The United States is stepping up its negotiations with Israel and the Palestinians ahead of a possible drafting of an American statement of principles, which would serve as a basis for a renewed negotiation between Israel and the Palestinians.
- U.S. mulls formulating a principles paper on core issues of Israeli-Palestinian conflict
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- Defense chief: Israel closer to an agreement with the Palestinians than ever
A senior Israeli official stated that Jason Greenblatt, U.S. President Donald Trump's envoy on the peace process, will come to the region soon to meet with Prime Minister Benjamin Netanyahu in Jerusalem and with Palestinian President Mahmoud Abbas in Ramallah. The official said that the visit may take place next week or right after Ramadan ends June 24. A senior American official confirmed that Greenblatt is trying to schedule a visit but that a final date has yet to be finalized.
Israeli and Palestinian sources said that the Americans would like Netanyahu and Abbas to present their stances on the core issues up for negotiations – borders, security, refugees, Jerusalem and the settlements – so they can map the differences and decide whether, and if so how, to draft a document that would delineate the principles along which the negotiations would be renewed.
"The Americans have ideas and drafts for principles for the renewing of the negotiations," said an Israeli source informed with the details of the negotiations between Israel and the Palestinians. "The White House made preparations and held consultations with a number of people in order in order to map the positions of the sides and the talks with Netanyahu and Abbas are a part of this process."
A senior Palestinian official said that Abbas and his advisors view positively the administration's efforts to deal with the side's positions on the core issues and not just on the current issues regarding the state on the ground. According to the official, the Palestinian side is still not considering the consultations with Trump's Middle East peace envoy, Jason Greenblatt, next week as the beginning of a new round of negotiations, but rather they view it as a stage in which the Trump administration is determining how it means to renew the talks.
The Palestinian official stated that during his meeting with Abbas in Bethlehem several weeks ago, Trump raised the idea that the Palestinians and Israelis each send five-person teams to Washington to get started with the negotiations. According to him, the Palestinians view this positively and are waiting for the end of Ramadan in order to try and reach a date for sending a delegation to Washington.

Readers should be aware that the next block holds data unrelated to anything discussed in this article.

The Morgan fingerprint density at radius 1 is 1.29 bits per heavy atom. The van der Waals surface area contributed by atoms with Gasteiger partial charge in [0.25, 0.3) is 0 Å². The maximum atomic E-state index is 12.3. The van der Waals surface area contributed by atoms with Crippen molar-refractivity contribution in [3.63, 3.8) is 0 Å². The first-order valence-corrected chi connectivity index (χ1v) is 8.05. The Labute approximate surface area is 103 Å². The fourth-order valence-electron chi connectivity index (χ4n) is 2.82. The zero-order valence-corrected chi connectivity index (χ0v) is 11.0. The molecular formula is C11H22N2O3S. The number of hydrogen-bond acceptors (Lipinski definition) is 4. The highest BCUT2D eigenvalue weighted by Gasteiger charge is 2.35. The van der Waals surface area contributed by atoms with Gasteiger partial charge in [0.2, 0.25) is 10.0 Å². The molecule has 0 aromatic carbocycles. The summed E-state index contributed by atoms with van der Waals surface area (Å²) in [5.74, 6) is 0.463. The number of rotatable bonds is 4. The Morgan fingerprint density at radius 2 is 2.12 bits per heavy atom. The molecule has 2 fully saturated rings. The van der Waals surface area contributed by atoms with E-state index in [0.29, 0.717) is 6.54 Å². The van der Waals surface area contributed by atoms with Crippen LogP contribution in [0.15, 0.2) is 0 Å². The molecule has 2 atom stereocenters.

Two weeks ago, Haaretz reported that the Trump administration is considering drafting a document that would delineate the solutions to the core issues according to which the negotiations between the Palestinians and Israelis would take place. The White House has yet to decide on this issue, but both Israel and the Palestinians believe that Greenblatt coming to map the two sides' positions is in preparation for the drafting of this document.
Prime Minister Benjamin Netanyahu hinted in a meeting of his Likud part two weeks ago that the White House may present a statement of principles for the renewing of negotiations. "The current administration has a strong will to put something on the table," he said in a closed meeting of Likud lawmakers in the Knesset. "We have many positions that are important to us, and this doesn't mean that what we tell them is acceptable to them."
Meanwhile, Secretary of State Rex Tillerson said at a House Foreign Affairs Committee hearing Wednesday that President Donald Trump told Palestinian President Mahmoud Abbas during their meeting in Bethlehem several weeks ago that he expects him to take action to end the Palestinian Authority's funding for terrorists and their families.
"The president's been very clear with the Palestinian Authority over actions he expects them to take and he's indicated he has a certain window of patience" during which he wants the this issue resolved, and if this takes too long "He's going to become disinterest" with the peace talks. Tillerson added that Trump stressed that if this happened this would certainly adversely affect the extent of U.S. support for the Palestinian Authority.
In the State Department's current 2018 budget, the aid for the Palestinians is slated to increase, while the support for most Arab nations is expected to be cut sharply.